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Active Member
bowen
Posts: 7
Registered: ‎08-02-2012
Accepted Solution

STL Resolution

773 Views, 3 Replies
08-14-2012 11:44 AM

I am wondering - if I save my model as an STL and import it in to Adviser, will the results be more accurate if I increase the resolution of the STL? It seems as if they would be, so I've been setting the resolution very high which takes much more time to run the analysis. Am I wasting my time or is it actually helping?

 

Thanks,

Bryan

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Product Support
nordhb
Posts: 457
Registered: ‎03-23-2009

Re: STL Resolution

08-17-2012 02:01 AM in reply to: bowen

Hi,
the STL triangles are used to create the triangular mesh for simulation.
What is important is that it represents the geometry thickness.
The geometry thickness definition is important for the analysis accuracy.
Increasing STL resolution will mean increased number of triangular mesh for simulation, which increases analysis time, but not necessarily a better thickness representation of part geometry.

For example, if you have small radiuses, such as fillets, increasing STL resolution will mean more STL triangles on the fillets and more mesh triangles and this will increase analysis time, but not necessarily a better thickness representation of part and better analysis accuracy.
If it is a radius at edge where the flow will stop, an increased STL resolution will mean more STL triangles and more mesh triangles and this will increase analysis time, but not a better thickness representation for main flow, and therefore not a better analysis accuracy.
So this is of course geometry dependent.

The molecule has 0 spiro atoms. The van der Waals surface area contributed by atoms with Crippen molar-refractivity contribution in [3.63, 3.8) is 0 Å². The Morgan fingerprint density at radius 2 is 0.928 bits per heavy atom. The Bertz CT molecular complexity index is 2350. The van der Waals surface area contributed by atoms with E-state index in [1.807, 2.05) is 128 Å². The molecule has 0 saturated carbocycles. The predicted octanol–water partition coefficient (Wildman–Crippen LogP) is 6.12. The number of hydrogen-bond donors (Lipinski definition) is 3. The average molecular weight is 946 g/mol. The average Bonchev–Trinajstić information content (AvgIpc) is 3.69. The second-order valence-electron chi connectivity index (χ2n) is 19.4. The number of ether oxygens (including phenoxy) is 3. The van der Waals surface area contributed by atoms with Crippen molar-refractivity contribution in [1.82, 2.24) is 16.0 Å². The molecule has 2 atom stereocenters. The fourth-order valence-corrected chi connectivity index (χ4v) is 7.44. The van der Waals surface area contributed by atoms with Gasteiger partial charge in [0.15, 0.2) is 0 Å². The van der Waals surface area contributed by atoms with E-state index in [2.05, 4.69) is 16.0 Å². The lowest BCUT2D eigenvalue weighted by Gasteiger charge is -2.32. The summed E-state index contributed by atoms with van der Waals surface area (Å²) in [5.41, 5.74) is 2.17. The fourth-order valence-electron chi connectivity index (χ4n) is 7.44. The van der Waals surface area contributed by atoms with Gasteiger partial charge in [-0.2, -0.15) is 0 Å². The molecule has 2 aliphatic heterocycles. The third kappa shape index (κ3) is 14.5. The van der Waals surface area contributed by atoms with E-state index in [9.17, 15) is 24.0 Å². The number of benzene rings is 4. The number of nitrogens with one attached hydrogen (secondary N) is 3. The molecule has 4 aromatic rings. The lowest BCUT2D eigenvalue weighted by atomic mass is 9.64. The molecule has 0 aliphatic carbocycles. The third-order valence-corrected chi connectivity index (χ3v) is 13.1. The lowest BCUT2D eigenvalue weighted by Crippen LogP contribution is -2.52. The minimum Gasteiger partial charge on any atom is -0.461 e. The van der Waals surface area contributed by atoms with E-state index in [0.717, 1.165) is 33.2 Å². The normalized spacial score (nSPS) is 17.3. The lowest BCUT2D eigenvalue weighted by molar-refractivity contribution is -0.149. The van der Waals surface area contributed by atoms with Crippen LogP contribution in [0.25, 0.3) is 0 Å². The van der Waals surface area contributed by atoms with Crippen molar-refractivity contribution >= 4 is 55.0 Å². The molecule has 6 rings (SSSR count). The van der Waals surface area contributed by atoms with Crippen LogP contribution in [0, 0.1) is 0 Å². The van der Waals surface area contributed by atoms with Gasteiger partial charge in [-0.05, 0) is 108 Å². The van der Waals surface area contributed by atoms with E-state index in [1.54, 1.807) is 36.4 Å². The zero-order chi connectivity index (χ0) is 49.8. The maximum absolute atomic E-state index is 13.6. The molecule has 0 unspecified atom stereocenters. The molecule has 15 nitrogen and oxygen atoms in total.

Further, if you compare the different STL resolution files and Adviser analysis shot volume in Summary, and tab Fill you can see the impact of STL resolution on shot volume.
You can also set analysis sequence to be Design Adviser, and analyze.
A result will be Nominal wall thickness.
Compare your different STL resolution files, which best represent the geometry thickness.

Another way is to use the cad geometry and import to Adviser via Autodesk Moldflow Design Link. During the import the model is facetted in a more suitable way for mesh. This might be worth trying on your geometry

Regarding Autodesk Moldflow Design Link:
From the release Autodesk Moldflow Design Link 2012, you can install the default version that will operate with *.ipt, *.iam, and *.sat files, with no license required.
From the release Autodesk Moldflow Design Link 2013 you can install the default version that will operate with *.ipt, *.iam, *.sat, step and iges files, with no license required.
You can use Autodesk Inventor Fusion 2013, to import various cad formats, and save in .sat-format.

Hope this helps.

Regards,
Berndt



Berndt Nordh
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Active Member
bowen
Posts: 7
Registered: ‎08-02-2012

Re: STL Resolution

08-17-2012 05:15 AM in reply to: nordhb

Thanks for the info, Berdnt. That certainly helps my understanding of the software and I think it'll help me save some time.

 

 

We have a license for Design Link 2013, but we haven't been able to get it to work yet and I haven't had the time to troubleshoot it. I'll try importing a STEP as you suggest.

 

Thanks again and regards,

Bryan

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Product Support
nordhb
Posts: 457
Registered: ‎03-23-2009

Re: STL Resolution

08-20-2012 01:01 AM in reply to: bowen

Hi Bryan,
you need Moldflow Design Link to read step-files to Moldflow Adviser.

if you have Moldflow Design Link 2013 with license, you will get access to addtional cad-formats such as:
- Parasolid
- SolidWorks
- Pro/ENGINEER
- CATIA V5
- NX
- Rhino

This means you could read a .sldprt (single part) or a parasolid, .x_t into Adviser.

(Make sure a single part, and not an assembly)

Regards,
Berndt



Berndt Nordh
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